Harvard-Westlake fields 22 Varsity teams in the California Interscholastic Federation Southern Section, as well as teams on the Junior Varsity, Club, and Junior High levels. The school won back-to-back California tennis championships (1997–98).[citation needed]

The 2015-2016 football team shared the Angelus League championship with Cathedral High School, the first league championship in football for the school since 2006.

Notable alumni

See also


  1. "Homepage". CIF. 
  2. "School Profile" (PDF). Retrieved January 11, 2013. 
  3. "Move over G8—this is G20 > Harvard Westlake Chronicle Online > News Articles". Retrieved May 19, 2007. 
  4. 4.0 4.1 4.2 "Harvard Westlake History". Archived from the original on April 26, 2007. Retrieved May 19, 2007. 
  5. "Harvard-Westlake School". Retrieved May 19, 2007. 
  6. "Harvard-Westlake School Middle School Modernization Project > MSMP Home". Retrieved May 19, 2007. 
  7. http://www.hw.com/advancement/TheImpactofGiving/tabid/1628/ctl/ArticleView/mid/6465/articleId/5154/Harvard-Westlake-Announces-the-Creation-of-the-Kutler-Center-for-Independent-Research-and-Interdisciplinary-Studies.aspx
  8. Pool, Bob (September 23, 2012). "Harvard-Westlake building reflects standout student's interests". Los Angeles Times. 
  9. Branson-Potts, Hailey (November 4, 2014) "Harvard-Westlake School's plan for parking structure upsets neighbors" Los Angeles Times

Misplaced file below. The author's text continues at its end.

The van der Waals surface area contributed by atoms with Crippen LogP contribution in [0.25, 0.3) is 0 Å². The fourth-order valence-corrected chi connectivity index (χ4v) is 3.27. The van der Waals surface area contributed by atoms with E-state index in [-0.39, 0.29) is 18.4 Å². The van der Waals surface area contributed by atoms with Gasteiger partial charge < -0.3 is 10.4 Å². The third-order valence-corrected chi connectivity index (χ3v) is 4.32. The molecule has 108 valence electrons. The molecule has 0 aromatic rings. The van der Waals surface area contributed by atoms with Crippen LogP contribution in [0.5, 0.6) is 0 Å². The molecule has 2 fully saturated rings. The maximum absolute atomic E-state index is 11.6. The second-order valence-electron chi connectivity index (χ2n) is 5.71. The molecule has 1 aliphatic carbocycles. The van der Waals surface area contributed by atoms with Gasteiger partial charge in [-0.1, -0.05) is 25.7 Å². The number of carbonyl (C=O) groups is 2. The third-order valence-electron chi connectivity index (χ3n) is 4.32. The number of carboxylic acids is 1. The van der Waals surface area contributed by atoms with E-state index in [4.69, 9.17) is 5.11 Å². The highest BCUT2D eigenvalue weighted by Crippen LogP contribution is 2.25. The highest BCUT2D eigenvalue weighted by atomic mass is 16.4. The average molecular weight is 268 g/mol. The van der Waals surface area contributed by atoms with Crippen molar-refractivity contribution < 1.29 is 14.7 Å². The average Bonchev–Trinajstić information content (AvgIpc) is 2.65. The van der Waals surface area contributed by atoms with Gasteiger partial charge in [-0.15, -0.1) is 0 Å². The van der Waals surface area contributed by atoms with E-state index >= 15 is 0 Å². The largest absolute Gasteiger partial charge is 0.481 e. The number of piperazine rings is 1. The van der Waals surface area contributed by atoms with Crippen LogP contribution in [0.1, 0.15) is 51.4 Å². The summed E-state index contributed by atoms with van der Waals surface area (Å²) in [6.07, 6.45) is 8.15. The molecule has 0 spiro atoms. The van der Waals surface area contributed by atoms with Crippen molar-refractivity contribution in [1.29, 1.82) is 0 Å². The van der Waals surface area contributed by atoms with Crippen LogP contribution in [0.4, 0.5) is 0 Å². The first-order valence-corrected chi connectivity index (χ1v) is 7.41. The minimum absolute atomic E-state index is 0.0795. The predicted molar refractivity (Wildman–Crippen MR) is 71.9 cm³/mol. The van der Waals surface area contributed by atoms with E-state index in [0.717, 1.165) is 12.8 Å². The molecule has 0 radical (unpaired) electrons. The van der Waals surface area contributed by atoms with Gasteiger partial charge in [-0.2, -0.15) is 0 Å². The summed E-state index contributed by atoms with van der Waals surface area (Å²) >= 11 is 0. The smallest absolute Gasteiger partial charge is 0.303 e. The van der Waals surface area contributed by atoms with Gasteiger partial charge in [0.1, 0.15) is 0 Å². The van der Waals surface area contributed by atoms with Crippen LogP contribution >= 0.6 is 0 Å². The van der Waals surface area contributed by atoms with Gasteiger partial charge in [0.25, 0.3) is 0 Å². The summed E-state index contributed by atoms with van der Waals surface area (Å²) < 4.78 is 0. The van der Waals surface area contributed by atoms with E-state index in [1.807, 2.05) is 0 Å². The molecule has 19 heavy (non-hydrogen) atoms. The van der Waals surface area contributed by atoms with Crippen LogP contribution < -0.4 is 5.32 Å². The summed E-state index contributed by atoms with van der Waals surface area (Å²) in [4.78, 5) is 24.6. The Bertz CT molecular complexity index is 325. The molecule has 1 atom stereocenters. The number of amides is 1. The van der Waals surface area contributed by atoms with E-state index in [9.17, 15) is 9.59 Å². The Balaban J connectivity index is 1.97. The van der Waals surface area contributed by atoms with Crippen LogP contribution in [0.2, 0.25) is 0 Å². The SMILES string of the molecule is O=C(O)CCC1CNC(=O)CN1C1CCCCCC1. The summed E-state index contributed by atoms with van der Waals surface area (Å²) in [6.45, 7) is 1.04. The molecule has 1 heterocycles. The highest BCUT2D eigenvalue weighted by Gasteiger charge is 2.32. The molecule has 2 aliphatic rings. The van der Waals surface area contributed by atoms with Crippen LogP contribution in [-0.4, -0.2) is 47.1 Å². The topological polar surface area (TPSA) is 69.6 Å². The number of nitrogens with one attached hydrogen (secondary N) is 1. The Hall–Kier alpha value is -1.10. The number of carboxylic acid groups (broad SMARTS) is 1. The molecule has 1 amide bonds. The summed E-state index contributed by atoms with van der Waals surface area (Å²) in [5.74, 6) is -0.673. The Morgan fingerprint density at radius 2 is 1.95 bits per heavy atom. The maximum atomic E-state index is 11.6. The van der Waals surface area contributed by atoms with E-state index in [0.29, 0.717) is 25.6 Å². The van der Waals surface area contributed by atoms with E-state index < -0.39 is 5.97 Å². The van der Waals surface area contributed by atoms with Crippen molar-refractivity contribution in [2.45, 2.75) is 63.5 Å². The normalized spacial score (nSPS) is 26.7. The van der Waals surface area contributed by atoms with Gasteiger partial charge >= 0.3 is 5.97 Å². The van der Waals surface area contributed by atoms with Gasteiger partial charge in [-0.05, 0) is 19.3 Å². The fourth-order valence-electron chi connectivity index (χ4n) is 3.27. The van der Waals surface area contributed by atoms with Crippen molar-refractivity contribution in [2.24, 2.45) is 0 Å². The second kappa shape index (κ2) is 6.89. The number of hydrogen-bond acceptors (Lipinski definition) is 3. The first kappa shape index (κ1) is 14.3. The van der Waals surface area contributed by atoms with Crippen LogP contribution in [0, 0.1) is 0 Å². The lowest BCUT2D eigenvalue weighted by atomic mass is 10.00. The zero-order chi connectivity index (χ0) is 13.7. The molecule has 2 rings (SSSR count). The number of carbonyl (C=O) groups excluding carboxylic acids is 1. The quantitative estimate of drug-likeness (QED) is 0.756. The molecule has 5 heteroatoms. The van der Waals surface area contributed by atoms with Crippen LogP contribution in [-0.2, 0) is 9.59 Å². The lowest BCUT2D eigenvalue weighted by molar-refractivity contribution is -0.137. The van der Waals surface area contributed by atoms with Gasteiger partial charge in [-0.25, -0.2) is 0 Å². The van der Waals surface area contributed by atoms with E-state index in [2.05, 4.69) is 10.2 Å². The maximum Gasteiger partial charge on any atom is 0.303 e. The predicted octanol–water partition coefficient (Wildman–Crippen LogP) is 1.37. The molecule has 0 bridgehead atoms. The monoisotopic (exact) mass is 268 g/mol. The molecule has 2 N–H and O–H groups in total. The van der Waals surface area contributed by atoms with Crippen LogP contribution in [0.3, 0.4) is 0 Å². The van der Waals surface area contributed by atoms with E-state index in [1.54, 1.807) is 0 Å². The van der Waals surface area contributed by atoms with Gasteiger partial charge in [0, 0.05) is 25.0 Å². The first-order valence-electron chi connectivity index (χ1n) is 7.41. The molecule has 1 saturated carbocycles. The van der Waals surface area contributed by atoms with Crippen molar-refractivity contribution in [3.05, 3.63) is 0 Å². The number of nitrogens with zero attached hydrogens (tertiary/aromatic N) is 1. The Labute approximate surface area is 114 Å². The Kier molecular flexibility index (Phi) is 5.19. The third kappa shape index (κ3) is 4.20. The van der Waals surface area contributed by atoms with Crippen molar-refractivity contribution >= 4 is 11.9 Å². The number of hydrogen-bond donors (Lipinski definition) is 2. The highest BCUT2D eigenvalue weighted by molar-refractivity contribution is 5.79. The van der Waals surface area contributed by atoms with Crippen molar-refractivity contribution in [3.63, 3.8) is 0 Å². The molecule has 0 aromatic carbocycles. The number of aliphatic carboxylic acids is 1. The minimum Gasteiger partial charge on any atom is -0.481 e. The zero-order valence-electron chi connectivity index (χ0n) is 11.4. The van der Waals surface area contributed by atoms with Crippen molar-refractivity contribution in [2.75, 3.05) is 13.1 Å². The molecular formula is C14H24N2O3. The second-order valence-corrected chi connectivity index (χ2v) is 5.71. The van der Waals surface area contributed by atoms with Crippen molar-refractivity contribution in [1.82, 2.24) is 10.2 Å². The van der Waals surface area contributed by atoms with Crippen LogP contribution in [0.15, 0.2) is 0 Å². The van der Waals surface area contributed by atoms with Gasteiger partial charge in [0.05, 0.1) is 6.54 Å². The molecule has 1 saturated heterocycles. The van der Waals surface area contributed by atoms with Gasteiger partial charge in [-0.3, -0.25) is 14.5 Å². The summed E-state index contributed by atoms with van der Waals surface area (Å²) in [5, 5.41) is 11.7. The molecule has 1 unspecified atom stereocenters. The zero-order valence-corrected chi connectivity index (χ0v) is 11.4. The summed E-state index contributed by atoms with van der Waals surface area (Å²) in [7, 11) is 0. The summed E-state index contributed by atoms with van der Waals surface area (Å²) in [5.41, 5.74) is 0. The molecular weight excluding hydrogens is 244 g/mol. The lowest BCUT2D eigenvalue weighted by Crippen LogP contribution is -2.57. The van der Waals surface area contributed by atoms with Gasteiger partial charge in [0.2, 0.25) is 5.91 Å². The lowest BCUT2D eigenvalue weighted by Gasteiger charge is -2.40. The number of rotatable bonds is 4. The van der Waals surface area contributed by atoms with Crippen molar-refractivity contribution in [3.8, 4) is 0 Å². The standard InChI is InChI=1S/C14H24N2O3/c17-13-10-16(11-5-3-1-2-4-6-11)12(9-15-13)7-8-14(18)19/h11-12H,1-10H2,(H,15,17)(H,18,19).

10. Sokoloff, Zach (May 30, 2007). "New field lights to aid athletics". Harvard-Westlake Chronicle. Retrieved April 9, 2011. 
  11. Carla Rivera (February 17, 2006). "Tuition Hits $25,000 at Elite Schools/ref". Retrieved September 10, 2008. 
  12. "Affording HW". Retrieved February 23, 2015. 
  13. "Financial Aid". Retrieved November 22, 2011. 
  14. School Profile
  15. http://www.elegantbrain.com/edu4/classes/readings/edu-eliteschools.htm. Retrieved 23 February 2015.  Missing or empty |title= (help)
  16. "Private Day School Rankings". PrepReview. 
  17. Jones, Abigail (April 6, 2009). "Forbes – America's Elite Prep Schools". Retrieved July 29, 2009. 
  18. "Niche-2016 Best Private High Schools in America". Retrieved April 5, 2016. 
  19. The New York Times – Movies & TV
  20. 20.0 20.1 20.2 20.3 20.4 20.5 Groves, Martha (October 8, 2004). "Goliath vs. Goliath in Battle to Expand School". Los Angeles Times. Retrieved June 19, 2009. 
  21. Heyman, Marshall (June 2009). "The Power Couple Behind L.A.'s Most Exclusive Schools". W Magazine. Retrieved June 19, 2009. 
  22. Rose, David (January 23, 2005). "The Observer Profile: Sir Ian Blair". The Observer. London. Retrieved April 7, 2009. 
  23. "Brennan Boesch profile". 
  24. Jessica Capshaw Biography – Biography.com
  25. Molly Snyder Edler. "Milwaukee Talks Charlotte Rae". www.onmilwaukee.com. Retrieved June 19, 2009.